Digital Farming

The terms Digital Farming, Smart Farming and Agriculture 4.0 describe the use of digital information and communication technologies in agriculture. The digitalization of agriculture is also called the 'Third Green Revolution'.

Aim and innovation

The digitalization of agriculture aims at a more efficient use of resources for the protection of the environment and animals as well as at an increasing economic profitability.[1] Through a targeted use of digital technologies, farmers can be supported in their operational decisions. More information can be collected and also made available externally.

Digital Farming can be structured around three key areas:

  1. Management of information systems: These are systems for collecting, processing, analyzing, storing and communicating data for further use in subsequent processes. For example, field record software enables farmers to digitally control and manage all farm processes, which can lead to reduced workload.
  2. Precision Farming: This refers to methods that adapt the input for working agricultural land to the different soil conditions within a field. The input includes inter alia fertilizers, seeds, plant protection products and fuel for soil cultivation. This way, negative environmental impacts can be reduced and resources saved[2]. For example, the amount of fertilizer required can be reduced with a combination of satellite-controlled application and soil samples (soil probes).
  3. Agricultural automation and robotics: This involves the application of artificial intelligence at various stages of agricultural production, including robots (e.g. milking robots, farmbots) and drones. Field robotics stands for the use of light, unmanned vehicles for tillage, seeding and weed control with the aim of avoiding soil compaction by heavy vehicles. In pest management, drones have been used for some time now. In corn fields, for example, the drones drop eggs from beneficial insects, which act as an antagonist to vermin and contain their spread.


BoMill - Sweden[11], System Cameleon from Gothia Redskap - Sweden[12], senseFly - Switzerland[13], Hummingbird - United Kingdom[14]




intermediate consumption, production


Actors and players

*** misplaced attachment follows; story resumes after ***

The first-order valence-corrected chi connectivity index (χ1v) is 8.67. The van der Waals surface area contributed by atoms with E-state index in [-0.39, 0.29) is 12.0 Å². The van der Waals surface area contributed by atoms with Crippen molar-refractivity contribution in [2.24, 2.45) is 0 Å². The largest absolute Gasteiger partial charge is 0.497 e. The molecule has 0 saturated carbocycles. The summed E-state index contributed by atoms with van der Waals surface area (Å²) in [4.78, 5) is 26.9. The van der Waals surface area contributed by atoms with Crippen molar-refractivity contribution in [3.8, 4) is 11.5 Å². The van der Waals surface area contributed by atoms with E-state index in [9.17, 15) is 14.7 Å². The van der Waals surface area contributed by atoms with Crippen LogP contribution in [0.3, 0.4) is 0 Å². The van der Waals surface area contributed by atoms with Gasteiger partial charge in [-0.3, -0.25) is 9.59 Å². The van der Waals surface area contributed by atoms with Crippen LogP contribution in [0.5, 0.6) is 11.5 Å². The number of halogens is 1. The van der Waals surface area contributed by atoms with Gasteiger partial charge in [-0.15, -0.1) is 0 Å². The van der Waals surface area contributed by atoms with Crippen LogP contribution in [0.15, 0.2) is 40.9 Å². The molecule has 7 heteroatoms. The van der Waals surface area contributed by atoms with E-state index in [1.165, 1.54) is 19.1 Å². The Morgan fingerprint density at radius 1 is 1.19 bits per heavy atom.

producers, technology providers


Development and current dynamics

In the US, digital farming tools are already used by an estimated 20-80% of farmers[8]. In Europe, on the other hand, the use is estimated at 0-24%[9]. It is a rapidly growing sector, where new technologies are constantly being developed and mainly applied on large farms. Currently, there is a trend for large corporations to focus on big data, which includes the data collection of soil fertility, plant stress and climate[10].


Sustainability potential

The sustainability potential of the various technologies, which are summarized herewith under Digital Farming, differs greatly from one another. The following values should be understood as average figures. Single innovations may differ significantly from these.



  • soil (indirect)
  • water (indirect)
  • climate (indirect)
  • air (indirect)
  • resource efficiency in production and consumption


  • increase of food security (indirect)
  • creation of transparency along the value chain

Risks / disadvantages

Prerequisites for the digitization of agricultural processes are an able-bodied rural infrastructure, access to these modern technologies on farms and, in particular, tech-savvy employees on farms. Instead of the frequent patenting of modern technologies, open source solutions can be promoted to ensure the cost-effective access for small farms. In addition, this would promote a faster and more participatory further development of the technologies.